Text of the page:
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Grain sorghum can typically be planted later than other crops, and sorghum is a lower risk option, specifically as it relates to seed costs.

Grain sorghum is one crop option that can provide opportunity to growers in regions impacted by historically adverse weather during the 2019 planting season, according to the Nebraska Grain Sorghum Board.

Wet weather this spring has delayed corn and soybean planting. For some crops, such as corn, planting in June could cause later harvest problems in the fall.

Grain sorghum can typically be planted later than other crops, and sorghum is a lower risk option, specifically as it relates to seed costs. For example, sorghum seed typically costs $9 to $18 per acre depending on seeding rate, while corn seed typically costs $55 to $110 an acre depending on seeding rate and traits. Harvest costs are often lower, as well.

“Grain sorghum provides a number of benefits to growers as we enter a replant and late/prevent plant time period for the 2019 growing season,” said Brent Bean, Sorghum Checkoff agronomist, Ph.D. “There is typically a yield benefit for soybeans, cotton and corn when planted after sorghum. In addition, its root system is often able to penetrate compacted soils and can reduce diseases and nematodes that plague other crops.”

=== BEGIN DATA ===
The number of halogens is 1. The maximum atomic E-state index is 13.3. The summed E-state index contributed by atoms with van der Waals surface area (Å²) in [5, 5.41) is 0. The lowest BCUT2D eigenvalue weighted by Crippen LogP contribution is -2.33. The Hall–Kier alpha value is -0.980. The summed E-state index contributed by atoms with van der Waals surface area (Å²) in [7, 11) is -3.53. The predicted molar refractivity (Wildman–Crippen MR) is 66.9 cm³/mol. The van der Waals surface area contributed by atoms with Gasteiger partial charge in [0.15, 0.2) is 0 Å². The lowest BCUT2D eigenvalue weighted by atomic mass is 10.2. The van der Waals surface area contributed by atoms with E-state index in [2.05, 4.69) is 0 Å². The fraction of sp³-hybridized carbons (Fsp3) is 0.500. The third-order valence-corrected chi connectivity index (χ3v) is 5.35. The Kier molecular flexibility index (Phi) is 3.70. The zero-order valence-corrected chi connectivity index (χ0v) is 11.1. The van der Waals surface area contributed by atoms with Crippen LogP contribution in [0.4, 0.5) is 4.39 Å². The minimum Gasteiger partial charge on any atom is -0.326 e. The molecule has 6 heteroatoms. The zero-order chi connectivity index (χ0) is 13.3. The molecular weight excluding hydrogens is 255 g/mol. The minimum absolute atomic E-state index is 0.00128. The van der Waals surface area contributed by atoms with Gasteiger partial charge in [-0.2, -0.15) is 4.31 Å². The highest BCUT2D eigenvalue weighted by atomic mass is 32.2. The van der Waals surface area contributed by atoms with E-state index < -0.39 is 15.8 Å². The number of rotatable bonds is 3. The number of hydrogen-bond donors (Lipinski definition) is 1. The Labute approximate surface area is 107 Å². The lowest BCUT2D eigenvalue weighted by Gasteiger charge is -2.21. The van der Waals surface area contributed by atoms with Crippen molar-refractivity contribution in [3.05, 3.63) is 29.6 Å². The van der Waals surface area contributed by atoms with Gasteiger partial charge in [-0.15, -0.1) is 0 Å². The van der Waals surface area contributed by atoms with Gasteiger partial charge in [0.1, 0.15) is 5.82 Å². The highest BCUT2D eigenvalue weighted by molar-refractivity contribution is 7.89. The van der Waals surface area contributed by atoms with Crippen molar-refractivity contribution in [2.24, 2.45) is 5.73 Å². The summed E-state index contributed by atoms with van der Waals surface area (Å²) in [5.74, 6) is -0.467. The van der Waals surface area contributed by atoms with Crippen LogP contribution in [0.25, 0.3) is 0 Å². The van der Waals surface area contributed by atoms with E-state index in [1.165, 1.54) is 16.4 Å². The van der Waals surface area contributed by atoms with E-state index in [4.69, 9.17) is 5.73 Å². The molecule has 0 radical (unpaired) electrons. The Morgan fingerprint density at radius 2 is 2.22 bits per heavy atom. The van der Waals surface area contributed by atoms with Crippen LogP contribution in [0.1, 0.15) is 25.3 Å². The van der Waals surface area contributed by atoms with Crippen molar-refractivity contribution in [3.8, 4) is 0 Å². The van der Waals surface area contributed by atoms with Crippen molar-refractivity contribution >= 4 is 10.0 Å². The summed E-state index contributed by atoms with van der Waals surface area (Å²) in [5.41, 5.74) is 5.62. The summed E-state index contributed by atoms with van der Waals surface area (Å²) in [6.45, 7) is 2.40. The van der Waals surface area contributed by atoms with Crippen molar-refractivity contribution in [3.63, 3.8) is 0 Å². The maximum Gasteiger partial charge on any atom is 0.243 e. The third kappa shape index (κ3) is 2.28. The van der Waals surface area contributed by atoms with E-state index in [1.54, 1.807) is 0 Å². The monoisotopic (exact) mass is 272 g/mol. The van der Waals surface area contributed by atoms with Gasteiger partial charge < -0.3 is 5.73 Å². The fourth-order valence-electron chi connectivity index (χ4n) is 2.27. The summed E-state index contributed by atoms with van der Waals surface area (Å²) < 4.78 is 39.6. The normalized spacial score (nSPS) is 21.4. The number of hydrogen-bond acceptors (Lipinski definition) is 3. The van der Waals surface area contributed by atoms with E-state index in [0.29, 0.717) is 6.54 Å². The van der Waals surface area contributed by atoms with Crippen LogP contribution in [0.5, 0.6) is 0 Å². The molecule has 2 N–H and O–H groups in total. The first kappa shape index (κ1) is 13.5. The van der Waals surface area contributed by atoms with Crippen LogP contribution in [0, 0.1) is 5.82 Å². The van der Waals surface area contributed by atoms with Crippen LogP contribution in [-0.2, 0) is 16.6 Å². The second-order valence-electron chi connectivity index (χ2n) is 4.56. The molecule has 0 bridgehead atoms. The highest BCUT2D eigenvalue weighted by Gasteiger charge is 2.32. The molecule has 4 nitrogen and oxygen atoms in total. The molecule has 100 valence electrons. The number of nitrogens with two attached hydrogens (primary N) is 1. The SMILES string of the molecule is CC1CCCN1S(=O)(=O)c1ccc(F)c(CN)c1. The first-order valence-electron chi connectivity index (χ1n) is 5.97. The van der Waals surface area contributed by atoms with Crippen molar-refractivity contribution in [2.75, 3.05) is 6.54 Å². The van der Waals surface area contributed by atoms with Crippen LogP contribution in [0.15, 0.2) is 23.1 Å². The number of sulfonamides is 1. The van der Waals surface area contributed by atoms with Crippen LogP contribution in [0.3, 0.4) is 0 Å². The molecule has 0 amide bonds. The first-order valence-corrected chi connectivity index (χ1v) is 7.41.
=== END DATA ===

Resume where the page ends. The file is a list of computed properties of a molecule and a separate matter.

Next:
From a demand standpoint, despite ongoing negotiations and tariff restrictions with China, the U.S. has sold multiple vessels to China in the last month. NSP CEO Tim Lust said this demand and market signals offer optimism for global feed grain needs like sorghum.

“Despite trade uncertainty, demand for feed grain remains strong across the globe,” Lust said. “Furthermore, anticipated feed grain shortages from areas impacted by adverse planting weather will create significant localized demand for additional starch sources like sorghum. We continue to receive feedback from ethanol plants and other end-users about the need to fill gaps in supply this winter. Some have already posted sorghum bids, and others are strongly considering doing so.”

Earlier this year, the USDA reported that state sorghum growers in Nebraska intend to plant 210,000 acres, down 9% from a year ago.

The Nebraska Sorghum Board said that growers should also consider that current guidance from USDA shows in order to collect a Market Facilitation Program payment, farmers must plant a program crop or alfalfa. Final plant dates for crop insurance vary by region, but growers can contact their local insurance agent for insurance coverage and options. Sorghum also works well as a cover behind prevented planting, and resources on this provision are available from the USDA Risk Management Agency.